US President Donald Trump said that social media platforms "totally silence conservative voices" and hence they would be "strongly regulated or closed down". Trump's tweet comes after Twitter fact-checked two of his tweets about mail-in ballots that he believes can easily rig an election. "We saw what they attempted to do, and failed, in 2016. We can't let a more sophisticated version of that happen again. Just like we can't let large scale Mail-In Ballots take root in our Country. It would be a free for all on cheating, forgery and the theft of Ballots. Whoever cheated the most would win. Likewise, Social Media. Clean up your act, NOW!!!!," said Trump.
The US President followed his tweets by slamming Twitter and warning the social media platform of "big action".
Republicans feel that Social Media Platforms totally silence conservatives voices. We will strongly regulate, or close them down, before we can ever allow this to happen. We saw what they attempted to do, and failed, in 2016. We cant let a more sophisticated version of that....Donald J. Trump (@realDonaldTrump) May 27, 2020
On Wednesday, two of Trump's tweets were fact-checked by the social media platform. He had said, "There is NO WAY (ZERO!) that mail-in-ballots will be anything less than substantially fraudulent. Mail boxes will be robbed, ballots will be forged and even illegally printed out and fraudulently signed. The Governor of California is sending ballots to millions of people, anyone living in the state, no matter who they are or how they got there, will get there. That will be followed up with professionals telling all of these people, many of whom have never even thought of voting before, how, and for whom, to vote. This will be a rigged election. No way!"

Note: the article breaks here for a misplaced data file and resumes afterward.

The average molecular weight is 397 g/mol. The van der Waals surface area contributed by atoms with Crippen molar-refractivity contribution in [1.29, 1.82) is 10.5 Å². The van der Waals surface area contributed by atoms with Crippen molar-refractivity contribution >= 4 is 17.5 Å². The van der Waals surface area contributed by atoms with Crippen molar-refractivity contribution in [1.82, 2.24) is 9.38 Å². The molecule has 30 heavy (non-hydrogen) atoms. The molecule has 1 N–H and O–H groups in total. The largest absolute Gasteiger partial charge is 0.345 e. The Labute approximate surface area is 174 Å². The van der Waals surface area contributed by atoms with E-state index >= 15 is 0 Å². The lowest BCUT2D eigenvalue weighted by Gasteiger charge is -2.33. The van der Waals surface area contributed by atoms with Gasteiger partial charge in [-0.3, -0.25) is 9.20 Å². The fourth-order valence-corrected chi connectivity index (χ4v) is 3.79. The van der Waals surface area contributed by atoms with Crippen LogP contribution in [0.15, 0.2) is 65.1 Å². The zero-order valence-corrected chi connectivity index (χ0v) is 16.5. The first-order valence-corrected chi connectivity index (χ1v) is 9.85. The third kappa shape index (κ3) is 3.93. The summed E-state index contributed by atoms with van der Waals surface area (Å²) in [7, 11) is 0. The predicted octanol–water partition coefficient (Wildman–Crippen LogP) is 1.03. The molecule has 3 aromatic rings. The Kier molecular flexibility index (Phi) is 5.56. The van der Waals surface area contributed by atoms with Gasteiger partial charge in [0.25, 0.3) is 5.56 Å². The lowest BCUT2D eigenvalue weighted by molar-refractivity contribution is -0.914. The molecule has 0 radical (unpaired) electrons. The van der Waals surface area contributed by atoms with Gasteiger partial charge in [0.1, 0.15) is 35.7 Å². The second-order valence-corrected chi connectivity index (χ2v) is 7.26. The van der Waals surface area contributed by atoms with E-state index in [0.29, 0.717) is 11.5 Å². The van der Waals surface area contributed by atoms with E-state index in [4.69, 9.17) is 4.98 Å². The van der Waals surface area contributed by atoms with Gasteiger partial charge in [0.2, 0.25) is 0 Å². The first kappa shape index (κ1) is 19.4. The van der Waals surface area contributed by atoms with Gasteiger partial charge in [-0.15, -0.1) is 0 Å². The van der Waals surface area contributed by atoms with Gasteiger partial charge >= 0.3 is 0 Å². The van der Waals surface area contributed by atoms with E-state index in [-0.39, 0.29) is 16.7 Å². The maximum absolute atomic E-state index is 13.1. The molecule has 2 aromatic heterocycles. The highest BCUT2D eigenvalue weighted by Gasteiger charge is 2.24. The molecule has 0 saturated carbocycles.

Soon after his tweets, Twitter fact-checked his claims and added a label stating "Get the facts about mail-in ballots". Upon clicking the label, Twitter redirects to the Moments page that reflects news stories and articles debunking Trump's claims. Katie Rosborough, Twitter spokeswoman, told USA TODAY that the tweets could "contain potentially misleading information about voting processes and have been labelled to provide additional context around mail-in ballots. This decision is in line with the approach we shared earlier this month.
Following the fact-check, Trump supporters lashed out at Twitter, leading founder Jack Dorsey to respond. He said that Twitter would continue to fact-check and point out disputed information about elections globally. He said that this does not make them the "arbiter of truth" but that they just want to show the information in dispute so that people can judge for themselves.
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